False Claims Act: One of the original anti-retaliation acts, this law is used to hold those who defraud the government liable for their actions; but it also makes it illegal for an employer to retaliate against an employee who pursues action under this act
Sarbanes-Oxley Act of 2002: This anti-fraud act also makes it illegal for “publicly traded companies, including any subsidiaries or affiliates …from discharging, demoting, suspending, threatening, harassing, or in any other manner discriminating against an employee because such employee provided information, assisted in an investigation, or filed, testified, or participated in a proceeding regarding any conduct that the employee reasonably believes is a violation of SOX, any SEC rule or regulation, or any federal statute relating to fraud against shareholders, when the information or assistance is provided to a federal regulatory or law enforcement agency, any Member or committee of Congress, or a person with supervisory authority.”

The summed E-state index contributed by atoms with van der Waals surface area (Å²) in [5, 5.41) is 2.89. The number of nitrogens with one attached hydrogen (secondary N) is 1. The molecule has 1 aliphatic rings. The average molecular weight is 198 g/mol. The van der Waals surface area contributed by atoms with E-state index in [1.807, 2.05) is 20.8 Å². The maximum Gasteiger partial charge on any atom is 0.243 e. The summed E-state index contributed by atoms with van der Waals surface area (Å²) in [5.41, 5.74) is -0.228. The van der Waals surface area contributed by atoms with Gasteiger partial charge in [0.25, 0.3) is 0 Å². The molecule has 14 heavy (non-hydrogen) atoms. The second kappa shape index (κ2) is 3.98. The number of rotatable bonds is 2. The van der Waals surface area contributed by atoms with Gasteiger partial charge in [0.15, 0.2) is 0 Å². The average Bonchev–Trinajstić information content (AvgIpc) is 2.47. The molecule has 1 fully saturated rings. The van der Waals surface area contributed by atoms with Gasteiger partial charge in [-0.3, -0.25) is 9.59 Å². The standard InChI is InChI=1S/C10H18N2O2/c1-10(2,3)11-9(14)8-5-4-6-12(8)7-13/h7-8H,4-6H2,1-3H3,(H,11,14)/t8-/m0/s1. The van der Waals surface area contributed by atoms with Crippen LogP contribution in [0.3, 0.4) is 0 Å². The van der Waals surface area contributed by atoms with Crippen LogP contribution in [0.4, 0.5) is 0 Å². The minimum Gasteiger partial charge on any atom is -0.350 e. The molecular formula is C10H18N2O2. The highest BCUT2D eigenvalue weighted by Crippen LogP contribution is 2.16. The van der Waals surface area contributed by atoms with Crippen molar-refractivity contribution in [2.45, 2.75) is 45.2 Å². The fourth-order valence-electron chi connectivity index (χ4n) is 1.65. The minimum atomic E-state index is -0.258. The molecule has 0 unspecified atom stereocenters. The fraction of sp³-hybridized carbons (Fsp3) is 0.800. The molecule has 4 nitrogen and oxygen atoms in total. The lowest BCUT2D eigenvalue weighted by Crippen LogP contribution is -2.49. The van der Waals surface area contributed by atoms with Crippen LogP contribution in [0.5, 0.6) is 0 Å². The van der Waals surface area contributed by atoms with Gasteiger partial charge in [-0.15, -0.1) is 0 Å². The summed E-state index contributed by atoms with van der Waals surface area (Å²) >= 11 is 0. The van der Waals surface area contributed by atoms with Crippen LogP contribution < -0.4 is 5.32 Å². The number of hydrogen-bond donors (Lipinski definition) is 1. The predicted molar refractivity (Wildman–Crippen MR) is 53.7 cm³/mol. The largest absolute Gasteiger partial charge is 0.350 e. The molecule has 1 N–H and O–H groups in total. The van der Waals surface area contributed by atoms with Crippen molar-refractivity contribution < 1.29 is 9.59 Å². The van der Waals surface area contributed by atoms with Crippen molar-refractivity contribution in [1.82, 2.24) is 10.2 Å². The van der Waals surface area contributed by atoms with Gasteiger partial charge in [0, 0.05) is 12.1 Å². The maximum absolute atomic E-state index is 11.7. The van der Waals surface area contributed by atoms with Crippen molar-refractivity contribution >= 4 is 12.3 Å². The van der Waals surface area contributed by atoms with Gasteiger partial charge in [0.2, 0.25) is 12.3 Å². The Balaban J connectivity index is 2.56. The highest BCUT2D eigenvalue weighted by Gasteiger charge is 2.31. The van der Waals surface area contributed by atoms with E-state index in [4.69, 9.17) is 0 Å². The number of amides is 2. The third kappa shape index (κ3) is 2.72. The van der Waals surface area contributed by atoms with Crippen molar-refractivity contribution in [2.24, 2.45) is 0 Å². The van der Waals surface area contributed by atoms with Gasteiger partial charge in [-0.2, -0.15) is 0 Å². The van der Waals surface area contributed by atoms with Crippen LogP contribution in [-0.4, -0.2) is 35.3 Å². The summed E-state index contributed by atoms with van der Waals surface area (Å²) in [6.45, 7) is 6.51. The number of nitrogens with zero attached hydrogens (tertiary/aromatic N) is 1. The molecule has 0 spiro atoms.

If you are a current or former federal employee or member of the military, you may also seek protection for retaliation for legitimately disclosing “evidence of waste, fraud or abuse” under the Whistleblower Protection Enhancement Act of 2012. This act strengthens protection for federal employees by clarifying the law, and includes protection in cases where an employee “reasonably believes are evidence of censorship related to research, analysis, or technical information that causes, or will cause, a gross government waste or gross mismanagement, an abuse of authority, a substantial and specific danger to public health or safety, or any violation of law. It expands the penalties imposed for violating whistleblower protections.”
Forms of retaliation may include denial of promotions, benefits or bonuses, being subjected to a hostile or even unsafe working environment, or employment sanctions, including “blacklisting.” These forms of retaliation are illegal. If you are a whistleblower and have been punished by your employer, you should speak to a whistleblower rights attorney.
To learn more, please contact us online or call us at (860) 246-2466 to schedule a confidential consultation to discuss your case.